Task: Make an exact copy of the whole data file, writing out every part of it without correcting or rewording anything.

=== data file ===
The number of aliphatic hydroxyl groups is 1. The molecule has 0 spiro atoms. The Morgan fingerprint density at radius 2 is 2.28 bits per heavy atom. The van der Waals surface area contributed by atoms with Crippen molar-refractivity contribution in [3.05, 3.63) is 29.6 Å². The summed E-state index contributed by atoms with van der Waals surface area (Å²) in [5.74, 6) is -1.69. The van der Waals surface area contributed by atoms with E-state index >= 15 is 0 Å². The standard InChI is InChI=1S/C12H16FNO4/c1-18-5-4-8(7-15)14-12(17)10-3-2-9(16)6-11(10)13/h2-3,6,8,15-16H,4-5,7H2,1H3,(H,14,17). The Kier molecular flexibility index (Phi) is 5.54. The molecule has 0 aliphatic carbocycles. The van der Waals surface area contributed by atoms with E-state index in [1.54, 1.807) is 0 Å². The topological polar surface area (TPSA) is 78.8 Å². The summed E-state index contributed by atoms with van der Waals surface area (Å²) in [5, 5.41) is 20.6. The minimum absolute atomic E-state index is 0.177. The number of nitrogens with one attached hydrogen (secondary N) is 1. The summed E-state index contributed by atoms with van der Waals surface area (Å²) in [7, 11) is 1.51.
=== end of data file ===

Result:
The number of aliphatic hydroxyl groups is 1. The molecule has 0 spiro atoms. The Morgan fingerprint density at radius 2 is 2.28 bits per heavy atom. The van der Waals surface area contributed by atoms with Crippen molar-refractivity contribution in [3.05, 3.63) is 29.6 Å². The summed E-state index contributed by atoms with van der Waals surface area (Å²) in [5.74, 6) is -1.69. The van der Waals surface area contributed by atoms with E-state index >= 15 is 0 Å². The standard InChI is InChI=1S/C12H16FNO4/c1-18-5-4-8(7-15)14-12(17)10-3-2-9(16)6-11(10)13/h2-3,6,8,15-16H,4-5,7H2,1H3,(H,14,17). The Kier molecular flexibility index (Phi) is 5.54. The molecule has 0 aliphatic carbocycles. The van der Waals surface area contributed by atoms with E-state index in [1.54, 1.807) is 0 Å². The topological polar surface area (TPSA) is 78.8 Å². The summed E-state index contributed by atoms with van der Waals surface area (Å²) in [5, 5.41) is 20.6. The minimum absolute atomic E-state index is 0.177. The number of nitrogens with one attached hydrogen (secondary N) is 1. The summed E-state index contributed by atoms with van der Waals surface area (Å²) in [7, 11) is 1.51.